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’Tis the Season…

Benicio del Toro in Che.  

This is a case where an actor makes the difference. Mickey Rourke was once among our most charismatic leading men: alert, wittily self-contained (he always seemed to be smiling at a private joke), with a high but seductive voice. Whatever the hell he did to himself, it worked for Sin City, in which the makeup for his monster-man avenger Marv brought out the freakish poetry in his distended physiognomy. In The Wrestler, his face has that poetry without the makeup. Rourke has long blond hair that makes him look like a battered lion, and his tight, swollen mask makes Randy’s struggle to bare his soul even more momentous. It’s dumb, it’s outlandish, but smashing other people’s heads and getting his own smashed back really does complete him.

Che, which runs about four and a half hours, chronicles the two big revolutionary battles in the life of Che Guevara (Benicio Del Toro): Part One is Cuba (cigars for everybody), Part Two Bolivia (last cigars for everybody). As movie directors go, Steven Soderbergh is an intellectual, which means that when he has a brainy conception for a film, he has a hard time letting it go—or ringing variations on it, testing it. His notion here is to show you temporally, tactilely, how grueling it is to slog through a jungle and violently overthrow an unjust government; for Che it was even harder because (a) he had terrible asthma, and (b) he insisted on toting books with him to teach his soldiers (who had to be literate) about the historic struggles of the proletariat. Che is an impressive physical feat, but especially in the second part, which gives you day after day of rebels being killed and indigenous poor people not joining the good fight, you start to look forward to Che getting riddled by bullets. The whole movie is a forced march.

In The Reader, Kate Winslet plays Hanna Schmitz, a glum, buttoned-down German with a dark secret, which we know has significance because the protagonist, Michael (David Kross when young, Ralph Fiennes when middle-aged), has a teacher who lectures, “The notion of secrecy is central to Western literature.” The Reader comes with its own reader’s guide. Michael loses his virginity to Hanna anyway, although he should probably have guessed that it wouldn’t end well when, in the course of peeling off her stockings, she gives him a hard stare and asks, “Haff you always been weak?” Nazi ideals die hard. Michael’s face signals hurt, there are sad piano chords, he turns away, then Hanna’s face reveals that she knows she has been cruel. The director, Stephen Daldry, has radar for the obvious, which he imparts to his actors. Hanna insists that Michael read to her before their couplings, but the pall is so heavy that neither the reading nor the sex looks like much fun. In the movie’s second half, Michael tries to understand how not-bad people can do very bad things and whether learning to read can make a difference. It appears that the filmmakers have taken Hannah Arendt’s notion of the “banality of evil” way too literally.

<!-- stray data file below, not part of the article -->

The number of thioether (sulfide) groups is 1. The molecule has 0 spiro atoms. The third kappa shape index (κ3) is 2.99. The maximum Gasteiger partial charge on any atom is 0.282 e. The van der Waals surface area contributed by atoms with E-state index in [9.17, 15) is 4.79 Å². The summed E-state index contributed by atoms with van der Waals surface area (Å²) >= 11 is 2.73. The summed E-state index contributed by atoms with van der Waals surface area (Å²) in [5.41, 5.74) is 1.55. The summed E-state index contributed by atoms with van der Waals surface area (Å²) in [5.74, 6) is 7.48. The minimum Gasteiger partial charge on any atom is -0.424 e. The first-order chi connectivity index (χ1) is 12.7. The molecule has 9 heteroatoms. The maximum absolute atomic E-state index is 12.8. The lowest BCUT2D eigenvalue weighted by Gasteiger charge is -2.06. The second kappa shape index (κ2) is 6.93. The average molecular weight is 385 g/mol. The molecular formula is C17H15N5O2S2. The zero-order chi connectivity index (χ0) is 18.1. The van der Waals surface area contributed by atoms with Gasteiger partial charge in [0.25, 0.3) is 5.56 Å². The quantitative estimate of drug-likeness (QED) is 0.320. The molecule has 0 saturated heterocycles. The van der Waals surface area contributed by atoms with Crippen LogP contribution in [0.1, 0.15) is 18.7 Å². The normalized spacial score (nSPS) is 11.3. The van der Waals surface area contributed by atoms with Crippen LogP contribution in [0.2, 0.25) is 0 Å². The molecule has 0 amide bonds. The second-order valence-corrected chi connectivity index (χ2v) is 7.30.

John Leguizamo gives his truest performance on film as a failed boxer in Salvatore Stabile’s emotional roller-coaster Where God Left His Shoes. Axed from the card of an upcoming bout, he loses his apartment and goes with his wife (Leonor Varela) and two children (David Castro, Samantha Rose) into a homeless shelter. The film follows his frantic efforts to get them out of there by Christmas, which involves fast-talking and then pleading with housing directors and a series of potential employers while his belittled son traipses around the city after him. The acting, the on-the-fly atmosphere (the film was shot quickly), and Leguizamo’s increasingly urgent hustle are deeply evocative, but parts of the movie are almost too painful to endure. Like The Pursuit of Happyness—but with a vastly different ending—the film taps into the primal fear of not being able to protect one’s family from the cruelty of the world. Given these times, it’s almost too big a dose—it gives your bad dreams bad dreams.